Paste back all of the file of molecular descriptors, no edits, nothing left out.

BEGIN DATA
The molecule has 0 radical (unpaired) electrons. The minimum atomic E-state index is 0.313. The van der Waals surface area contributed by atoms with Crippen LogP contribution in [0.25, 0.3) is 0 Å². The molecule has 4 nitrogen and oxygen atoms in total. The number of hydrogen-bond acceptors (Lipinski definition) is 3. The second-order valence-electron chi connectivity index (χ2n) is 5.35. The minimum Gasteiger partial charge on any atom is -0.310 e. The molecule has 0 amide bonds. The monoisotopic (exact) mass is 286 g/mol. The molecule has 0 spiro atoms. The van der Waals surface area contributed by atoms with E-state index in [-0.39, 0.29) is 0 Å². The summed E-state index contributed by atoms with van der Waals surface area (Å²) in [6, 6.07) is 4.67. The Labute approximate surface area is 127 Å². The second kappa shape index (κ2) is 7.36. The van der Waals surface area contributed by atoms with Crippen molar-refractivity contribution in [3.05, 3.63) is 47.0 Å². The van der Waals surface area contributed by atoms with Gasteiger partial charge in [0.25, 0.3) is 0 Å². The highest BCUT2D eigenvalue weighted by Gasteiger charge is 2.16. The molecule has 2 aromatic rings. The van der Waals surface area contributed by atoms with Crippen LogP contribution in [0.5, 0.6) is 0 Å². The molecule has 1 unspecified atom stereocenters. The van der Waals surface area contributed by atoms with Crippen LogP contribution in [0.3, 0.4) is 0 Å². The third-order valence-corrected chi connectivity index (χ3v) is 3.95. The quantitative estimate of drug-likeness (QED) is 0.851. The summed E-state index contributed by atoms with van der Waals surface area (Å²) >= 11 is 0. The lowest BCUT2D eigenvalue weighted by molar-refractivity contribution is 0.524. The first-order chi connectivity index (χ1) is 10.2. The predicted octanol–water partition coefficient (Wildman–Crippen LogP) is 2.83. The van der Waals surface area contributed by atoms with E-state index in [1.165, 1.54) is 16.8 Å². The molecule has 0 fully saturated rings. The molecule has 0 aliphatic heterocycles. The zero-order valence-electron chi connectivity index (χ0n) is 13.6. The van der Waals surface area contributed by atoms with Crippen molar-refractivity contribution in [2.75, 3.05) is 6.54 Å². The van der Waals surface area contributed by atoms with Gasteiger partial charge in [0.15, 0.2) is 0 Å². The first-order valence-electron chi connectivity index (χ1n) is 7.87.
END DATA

The molecule has 0 radical (unpaired) electrons. The minimum atomic E-state index is 0.313. The van der Waals surface area contributed by atoms with Crippen LogP contribution in [0.25, 0.3) is 0 Å². The molecule has 4 nitrogen and oxygen atoms in total. The number of hydrogen-bond acceptors (Lipinski definition) is 3. The second-order valence-electron chi connectivity index (χ2n) is 5.35. The minimum Gasteiger partial charge on any atom is -0.310 e. The molecule has 0 amide bonds. The monoisotopic (exact) mass is 286 g/mol. The molecule has 0 spiro atoms. The van der Waals surface area contributed by atoms with E-state index in [-0.39, 0.29) is 0 Å². The summed E-state index contributed by atoms with van der Waals surface area (Å²) in [6, 6.07) is 4.67. The Labute approximate surface area is 127 Å². The second kappa shape index (κ2) is 7.36. The van der Waals surface area contributed by atoms with Crippen molar-refractivity contribution in [3.05, 3.63) is 47.0 Å². The van der Waals surface area contributed by atoms with Gasteiger partial charge in [0.25, 0.3) is 0 Å². The highest BCUT2D eigenvalue weighted by Gasteiger charge is 2.16. The molecule has 2 aromatic rings. The van der Waals surface area contributed by atoms with Crippen LogP contribution in [0.5, 0.6) is 0 Å². The molecule has 1 unspecified atom stereocenters. The van der Waals surface area contributed by atoms with Crippen LogP contribution in [0.3, 0.4) is 0 Å². The third-order valence-corrected chi connectivity index (χ3v) is 3.95. The quantitative estimate of drug-likeness (QED) is 0.851. The summed E-state index contributed by atoms with van der Waals surface area (Å²) >= 11 is 0. The lowest BCUT2D eigenvalue weighted by molar-refractivity contribution is 0.524. The first-order chi connectivity index (χ1) is 10.2. The predicted octanol–water partition coefficient (Wildman–Crippen LogP) is 2.83. The van der Waals surface area contributed by atoms with E-state index in [1.165, 1.54) is 16.8 Å². The molecule has 0 fully saturated rings. The molecule has 0 aliphatic heterocycles. The zero-order valence-electron chi connectivity index (χ0n) is 13.6. The van der Waals surface area contributed by atoms with Crippen molar-refractivity contribution in [2.75, 3.05) is 6.54 Å². The van der Waals surface area contributed by atoms with Gasteiger partial charge in [0.15, 0.2) is 0 Å². The first-order valence-electron chi connectivity index (χ1n) is 7.87.